(206) 949-5683, Top Rated Plumber, Seattle
Results 1 to 3 of 3

Thread: Aquacera RS-City line of whole house salt free water conditioner

  1. #1
    DIY Junior Member carso's Avatar
    Join Date
    Jan 2012
    Location
    phoenix AZ
    Posts
    12

    Default Aquacera RS-City line of whole house salt free water conditioner

    Has anyone installed or had experience with these salt free water conditioners? Are they effective in removing chlorine? Any favorable or unfavorable comments about this system would be appreaciated. I am in Phoenix AZ with very hard city water with high chlorine content. I am looking to install one of these unitsin my home for all hot water needs as well as all cold water needs other than a few non treated faucets for drinking water. Thanks
    Chuck

  2. #2
    In the Trades Tom Sawyer's Avatar
    Join Date
    Nov 2010
    Location
    Maine
    Posts
    2,945

    Default

    The jury is still out on these. Do they work? yes. For how long? Can't say. Are they as effective as ion exchange? Maybe. Are they around the same price as Ion exchange? Not from my supplier. Do they have to be maintained? Yes. How often? Depends on use. In short, maybe someone here has more experience with them than I do. I have installed about a dozen of the Watts units which are similar in theory and design and thus far......they have been ok but then again, they have not been in very long and they are not installed in locations that have horribly hard water either. When the media is full, it has to be replaced and it's not cheap and neither is the labor to do it so....... I guess that I will tell you that unless your city is telling you that you can't use salt regen then I would go with tried and true Ion Exchange. It's been around a long time. It is understood and proven technology and it is probably going to cost you less in the long run.
    [B]No, plumbing ain't rocket science. Unlike rocket science, plumbing requires a license[B]

  3. #3
    Water systems designer, R&D ditttohead's Avatar
    Join Date
    Jan 2012
    Location
    California
    Posts
    1,707
    Blog Entries
    1

    Default

    Wow, here is the loaded question of the day.

    I sell and manufacture a lot of these systems for several companies.

    I also do regular training seminars for dealers all over the country.

    I will answer your question with this story.

    A recent training seminar with 50 large dealers on the West Coast. I finished my seminar with "Green Technologies" focusing on this type of system. My final two questions of the seminar were as follows.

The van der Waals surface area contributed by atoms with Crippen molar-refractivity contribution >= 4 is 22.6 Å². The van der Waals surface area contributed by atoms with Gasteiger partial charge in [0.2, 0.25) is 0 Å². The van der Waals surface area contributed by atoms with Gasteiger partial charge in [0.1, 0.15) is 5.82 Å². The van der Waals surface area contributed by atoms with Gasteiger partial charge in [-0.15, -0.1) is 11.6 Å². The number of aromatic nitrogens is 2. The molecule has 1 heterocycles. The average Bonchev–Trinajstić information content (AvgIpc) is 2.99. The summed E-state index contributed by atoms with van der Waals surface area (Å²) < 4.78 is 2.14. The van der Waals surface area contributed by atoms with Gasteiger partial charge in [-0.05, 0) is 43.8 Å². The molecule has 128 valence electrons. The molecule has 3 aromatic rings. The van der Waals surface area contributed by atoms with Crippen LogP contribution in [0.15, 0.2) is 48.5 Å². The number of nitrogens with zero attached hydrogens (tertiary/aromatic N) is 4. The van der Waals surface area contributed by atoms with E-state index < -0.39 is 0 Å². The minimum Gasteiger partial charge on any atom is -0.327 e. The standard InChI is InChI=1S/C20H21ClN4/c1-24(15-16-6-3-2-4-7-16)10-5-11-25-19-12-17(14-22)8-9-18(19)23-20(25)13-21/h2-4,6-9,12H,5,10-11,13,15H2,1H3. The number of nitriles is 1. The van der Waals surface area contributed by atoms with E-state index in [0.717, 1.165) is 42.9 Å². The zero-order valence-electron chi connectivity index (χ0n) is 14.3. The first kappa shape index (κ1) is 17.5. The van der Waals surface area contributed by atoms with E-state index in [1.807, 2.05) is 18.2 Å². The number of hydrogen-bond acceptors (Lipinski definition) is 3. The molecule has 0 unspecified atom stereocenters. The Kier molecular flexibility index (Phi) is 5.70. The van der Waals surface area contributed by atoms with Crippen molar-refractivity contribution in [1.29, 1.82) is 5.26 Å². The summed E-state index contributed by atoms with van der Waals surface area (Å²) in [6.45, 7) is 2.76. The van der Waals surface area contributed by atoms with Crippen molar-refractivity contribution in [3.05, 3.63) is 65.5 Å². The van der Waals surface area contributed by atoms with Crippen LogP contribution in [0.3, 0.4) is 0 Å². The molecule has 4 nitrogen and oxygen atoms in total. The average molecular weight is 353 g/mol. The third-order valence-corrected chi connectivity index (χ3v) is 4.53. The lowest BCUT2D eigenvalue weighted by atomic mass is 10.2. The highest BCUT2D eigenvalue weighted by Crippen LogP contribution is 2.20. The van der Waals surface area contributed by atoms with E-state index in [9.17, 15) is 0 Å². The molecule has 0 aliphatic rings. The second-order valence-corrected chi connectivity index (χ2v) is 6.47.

"How many of you in this training seminar beleive in this technology and sell it?" Every hand went up with enthhusiasm.

    "How many of you have this technology in your own house?" Crickets....


    Do I beleive it works, sort of. It works very well sometimes. Many times, it is completely inneffective. It makes great sense to pre-treat small commercial RO's with this technology instead of traditional softening since the salt consumption will greatly exceed the cost of membrane replacements. It is also a good option for areas where softeenrs are not allowed. It is the only real option. I also know that if people claim the technology doesnt work, they get threatning letters from certain people in this industry, the standard "cease and desist" garbage.

    We do not offer any warranty, guarantee, etc with this product, that is part of the reason why the equipment is so expensive. The high rate of returns has to built into the price. I never get a call from people saying their softener does not perform as promised. With this equipment, it is a constant issue. I train extensively on the fact that it is not a softener, nor does it replace a softener. It does not reduce soap or chemical usage in a house. I also train our dealers to sell Rain-X, Lemi-shine, and a few other items to help these systems be more accepted by their customers. It is easier to clean yor showers and counter tops with rain-x every few weeks than to haul 50 pound bags of salt around. Add some Lemi-Shine to the dishwasher as well, again, easier than 50 pound bags of salt.

    Now, upflow GAC... not a big fan of GAC systems without a backwash valve. Upflow causes poor contact with the media, downflow without a backwash valve ensures low flow in the near future.

    If I were in the field would I sell these? Yes, but... I would avoid them like the plague. A true softener with a pre carbon tank (never mix resin and GAC, that is another topic...) will give you far better water quality than these systems ever will. It is hard to ignore the great marketing that is used, I have to write this garbage myself all the time for dealers, but is just that. Marketing.
    Last edited by ditttohead; 01-27-2012 at 03:55 PM.

Similar Threads

  1. Whole house water conditioner?
    By Bustergordon in forum Plumbing Forum, Professional & DIY Advice, Tips & Tricks
    Replies: 7
    Last Post: 08-12-2010, 07:02 AM
  2. What's your take on salt-free softeners?
    By Glowrdr in forum Water Softener Forum, problems, installation and reviews
    Replies: 7
    Last Post: 02-24-2010, 05:09 PM
  3. split line of 2" copper water line from city
    By novice-man in forum Plumbing Forum, Professional & DIY Advice, Tips & Tricks
    Replies: 16
    Last Post: 08-05-2009, 02:55 PM
  4. Salt free softeners
    By Anthony S in forum Water Softener Forum, problems, installation and reviews
    Replies: 7
    Last Post: 06-09-2009, 11:58 PM
  5. Salt free softeners
    By Anthony S in forum Pumps and Tanks Well Forum & Blog
    Replies: 8
    Last Post: 06-09-2009, 11:58 PM

Bookmarks

Posting Permissions

  • You may not post new threads
  • You may not post replies
  • You may not post attachments
  • You may not edit your posts
  •